Should my family become involved in Halloween?
The majority of people who allow their children to dress up as characters and go door-to-door "trick-or-treating" are not thinking of witches and satanic rituals; it is just some fun. Some people decide not to participate in Halloween activities simply because of safety issues. And then there are those who fully understand the spiritual activity behind the celebration of Halloween and thus do not participate.
Halloween originated as a Druid celebration that honored the god of the dead. It was believed that on this day, spirits returned to their homes and demanded a type of worship. This became depicted in the practice of trick-or-treating. Prosperity was promised to the generous donors, and tricks to all who refused, during the Irish, Druid event. It was hoped that a glowing pumpkin placed on the doorstep would keep away the evil spirits. And black cats were considered to be reincarnated beings with the ability to
divine the future.
Traditional Halloween symbols, such as witches, black cats, the death's head cut from a pumpkin, candles, masks, and parties appeared in the U.S. during the late 1800s. Occultic groups still celebrate Halloween as a tribute to Satan. And witchcraft practitioners continue to declare October 31st as the best time to practice their arts.
It is necessary that each family determines plans for Halloween based on their own convictions and understanding. This is a responsibility for the parents to undertake. Children can greatly pressure the decision-making process but should not be allowed to do so. The pressure that children face at school and in the neighborhood can keep them from seeing the situation clearly. Some families decide that it is okay for their kids to wear costumes and go trick-or-treating. Others find alternatives like getting involved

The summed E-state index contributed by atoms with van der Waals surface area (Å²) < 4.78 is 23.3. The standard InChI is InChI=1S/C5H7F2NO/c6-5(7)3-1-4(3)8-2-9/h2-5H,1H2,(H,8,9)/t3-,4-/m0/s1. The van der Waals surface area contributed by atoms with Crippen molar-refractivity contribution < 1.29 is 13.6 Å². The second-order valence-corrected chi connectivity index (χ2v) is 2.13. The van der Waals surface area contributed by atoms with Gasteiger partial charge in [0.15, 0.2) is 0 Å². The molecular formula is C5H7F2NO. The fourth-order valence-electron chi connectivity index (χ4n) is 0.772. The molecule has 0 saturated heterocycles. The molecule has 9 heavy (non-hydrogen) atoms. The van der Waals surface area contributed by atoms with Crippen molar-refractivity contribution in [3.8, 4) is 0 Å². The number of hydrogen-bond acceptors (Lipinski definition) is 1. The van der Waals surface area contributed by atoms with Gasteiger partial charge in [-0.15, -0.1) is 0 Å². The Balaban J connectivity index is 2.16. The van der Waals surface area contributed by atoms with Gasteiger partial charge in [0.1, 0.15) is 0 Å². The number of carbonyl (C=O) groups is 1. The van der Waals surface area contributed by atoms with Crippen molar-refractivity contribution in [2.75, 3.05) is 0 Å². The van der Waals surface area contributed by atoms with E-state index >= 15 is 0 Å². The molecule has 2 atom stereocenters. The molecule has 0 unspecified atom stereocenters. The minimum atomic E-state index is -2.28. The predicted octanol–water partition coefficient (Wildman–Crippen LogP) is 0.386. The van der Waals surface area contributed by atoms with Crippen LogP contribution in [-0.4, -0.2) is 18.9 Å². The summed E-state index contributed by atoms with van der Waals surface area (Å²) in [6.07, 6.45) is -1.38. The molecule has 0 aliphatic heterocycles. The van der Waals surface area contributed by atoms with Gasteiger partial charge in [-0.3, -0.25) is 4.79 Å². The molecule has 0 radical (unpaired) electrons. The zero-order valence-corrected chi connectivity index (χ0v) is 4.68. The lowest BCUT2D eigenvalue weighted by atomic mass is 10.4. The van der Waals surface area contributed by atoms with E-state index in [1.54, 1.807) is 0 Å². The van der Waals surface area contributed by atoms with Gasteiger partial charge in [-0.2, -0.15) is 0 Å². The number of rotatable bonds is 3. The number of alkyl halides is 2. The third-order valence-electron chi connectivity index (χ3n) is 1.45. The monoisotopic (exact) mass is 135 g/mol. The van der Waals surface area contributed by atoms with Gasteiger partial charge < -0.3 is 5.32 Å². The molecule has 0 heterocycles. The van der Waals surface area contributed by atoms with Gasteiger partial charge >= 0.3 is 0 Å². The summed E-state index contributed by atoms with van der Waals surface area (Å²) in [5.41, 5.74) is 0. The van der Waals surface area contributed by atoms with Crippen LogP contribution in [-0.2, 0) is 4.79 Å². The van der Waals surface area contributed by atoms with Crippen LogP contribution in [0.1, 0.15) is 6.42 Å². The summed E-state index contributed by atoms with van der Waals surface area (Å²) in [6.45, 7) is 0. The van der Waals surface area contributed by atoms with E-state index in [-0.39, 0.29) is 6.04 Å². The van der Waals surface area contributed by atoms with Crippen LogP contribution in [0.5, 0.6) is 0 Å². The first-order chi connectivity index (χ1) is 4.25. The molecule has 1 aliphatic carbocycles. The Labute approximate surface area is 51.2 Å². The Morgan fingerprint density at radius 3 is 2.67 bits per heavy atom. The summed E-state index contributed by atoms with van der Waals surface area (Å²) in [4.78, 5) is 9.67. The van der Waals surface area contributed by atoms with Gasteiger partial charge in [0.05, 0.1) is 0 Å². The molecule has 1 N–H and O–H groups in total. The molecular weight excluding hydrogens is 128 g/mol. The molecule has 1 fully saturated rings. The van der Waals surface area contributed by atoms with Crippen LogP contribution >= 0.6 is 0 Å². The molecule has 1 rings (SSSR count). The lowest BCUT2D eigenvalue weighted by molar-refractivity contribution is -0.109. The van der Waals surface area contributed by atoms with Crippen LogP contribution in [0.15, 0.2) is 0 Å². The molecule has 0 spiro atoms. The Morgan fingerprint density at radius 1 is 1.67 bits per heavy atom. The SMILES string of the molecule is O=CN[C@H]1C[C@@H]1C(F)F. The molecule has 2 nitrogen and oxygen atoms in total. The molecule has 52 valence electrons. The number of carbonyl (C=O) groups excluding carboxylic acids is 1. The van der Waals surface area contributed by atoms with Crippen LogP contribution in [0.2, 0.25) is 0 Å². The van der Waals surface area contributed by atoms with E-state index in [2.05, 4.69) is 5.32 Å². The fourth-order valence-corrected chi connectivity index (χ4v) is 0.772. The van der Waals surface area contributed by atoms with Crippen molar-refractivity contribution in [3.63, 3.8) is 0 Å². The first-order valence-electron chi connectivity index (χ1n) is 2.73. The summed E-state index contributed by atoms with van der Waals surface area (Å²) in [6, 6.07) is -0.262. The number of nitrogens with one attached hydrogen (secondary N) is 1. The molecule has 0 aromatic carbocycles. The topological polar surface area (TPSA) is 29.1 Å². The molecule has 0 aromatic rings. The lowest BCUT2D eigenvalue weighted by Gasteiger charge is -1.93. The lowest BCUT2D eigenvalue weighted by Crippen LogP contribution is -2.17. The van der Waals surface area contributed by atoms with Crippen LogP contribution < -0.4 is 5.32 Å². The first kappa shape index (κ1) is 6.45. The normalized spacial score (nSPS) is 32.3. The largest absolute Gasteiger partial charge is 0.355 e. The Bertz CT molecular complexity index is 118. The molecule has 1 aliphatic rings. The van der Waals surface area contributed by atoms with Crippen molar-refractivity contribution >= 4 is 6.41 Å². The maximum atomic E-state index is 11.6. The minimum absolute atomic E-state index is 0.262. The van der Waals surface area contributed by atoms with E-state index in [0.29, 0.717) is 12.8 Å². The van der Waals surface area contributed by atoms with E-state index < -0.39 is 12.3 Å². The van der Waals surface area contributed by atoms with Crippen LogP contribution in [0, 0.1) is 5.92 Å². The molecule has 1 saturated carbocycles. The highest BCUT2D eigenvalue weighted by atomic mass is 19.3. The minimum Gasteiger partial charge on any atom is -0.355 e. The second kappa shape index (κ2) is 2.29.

with a youth group that is organizing a Christian option. Other families completely check out of the whole process and go to a movie or do some other fun thing.
This issue is serious because your decision about whether to participate in Halloween activities sends a strong message to your children about what they should allow in their lives. If you decide to participate, let me encourage you to make it a teaching opportunity. Inform your kids; let them know what the day is all about. Then let them help you think of ways to reach out to other kids. Handing out Gospel tracts with the candy, hosting your own neighborhood party where kids dress up as Bible characters--you
get the idea. Try to make every day Christ-centered, especially this day.